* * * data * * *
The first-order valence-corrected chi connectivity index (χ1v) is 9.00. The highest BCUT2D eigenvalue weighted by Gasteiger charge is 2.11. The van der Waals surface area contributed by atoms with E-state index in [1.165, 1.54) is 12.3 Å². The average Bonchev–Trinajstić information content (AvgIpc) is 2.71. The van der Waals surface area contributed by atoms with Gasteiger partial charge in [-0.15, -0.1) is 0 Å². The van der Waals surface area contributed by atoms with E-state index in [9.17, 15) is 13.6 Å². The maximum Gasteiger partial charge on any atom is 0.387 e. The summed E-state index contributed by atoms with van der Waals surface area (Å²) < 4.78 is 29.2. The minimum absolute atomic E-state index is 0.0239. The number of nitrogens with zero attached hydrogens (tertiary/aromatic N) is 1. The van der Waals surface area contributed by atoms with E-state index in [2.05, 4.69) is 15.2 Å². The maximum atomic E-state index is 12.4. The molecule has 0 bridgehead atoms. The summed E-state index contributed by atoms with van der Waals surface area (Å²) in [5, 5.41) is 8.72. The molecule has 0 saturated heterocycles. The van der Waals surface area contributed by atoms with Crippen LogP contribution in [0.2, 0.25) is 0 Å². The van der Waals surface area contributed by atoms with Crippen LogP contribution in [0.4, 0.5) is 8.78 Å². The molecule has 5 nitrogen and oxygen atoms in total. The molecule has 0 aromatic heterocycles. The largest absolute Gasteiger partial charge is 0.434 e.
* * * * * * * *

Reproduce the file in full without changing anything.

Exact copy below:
The first-order valence-corrected chi connectivity index (χ1v) is 9.00. The highest BCUT2D eigenvalue weighted by Gasteiger charge is 2.11. The van der Waals surface area contributed by atoms with E-state index in [1.165, 1.54) is 12.3 Å². The average Bonchev–Trinajstić information content (AvgIpc) is 2.71. The van der Waals surface area contributed by atoms with Gasteiger partial charge in [-0.15, -0.1) is 0 Å². The van der Waals surface area contributed by atoms with E-state index in [9.17, 15) is 13.6 Å². The maximum Gasteiger partial charge on any atom is 0.387 e. The summed E-state index contributed by atoms with van der Waals surface area (Å²) < 4.78 is 29.2. The minimum absolute atomic E-state index is 0.0239. The number of nitrogens with zero attached hydrogens (tertiary/aromatic N) is 1. The van der Waals surface area contributed by atoms with E-state index in [2.05, 4.69) is 15.2 Å². The maximum atomic E-state index is 12.4. The molecule has 0 bridgehead atoms. The summed E-state index contributed by atoms with van der Waals surface area (Å²) in [5, 5.41) is 8.72. The molecule has 0 saturated heterocycles. The van der Waals surface area contributed by atoms with Crippen LogP contribution in [0.2, 0.25) is 0 Å². The van der Waals surface area contributed by atoms with Crippen LogP contribution in [0.4, 0.5) is 8.78 Å². The molecule has 5 nitrogen and oxygen atoms in total. The molecule has 0 aromatic heterocycles. The largest absolute Gasteiger partial charge is 0.434 e.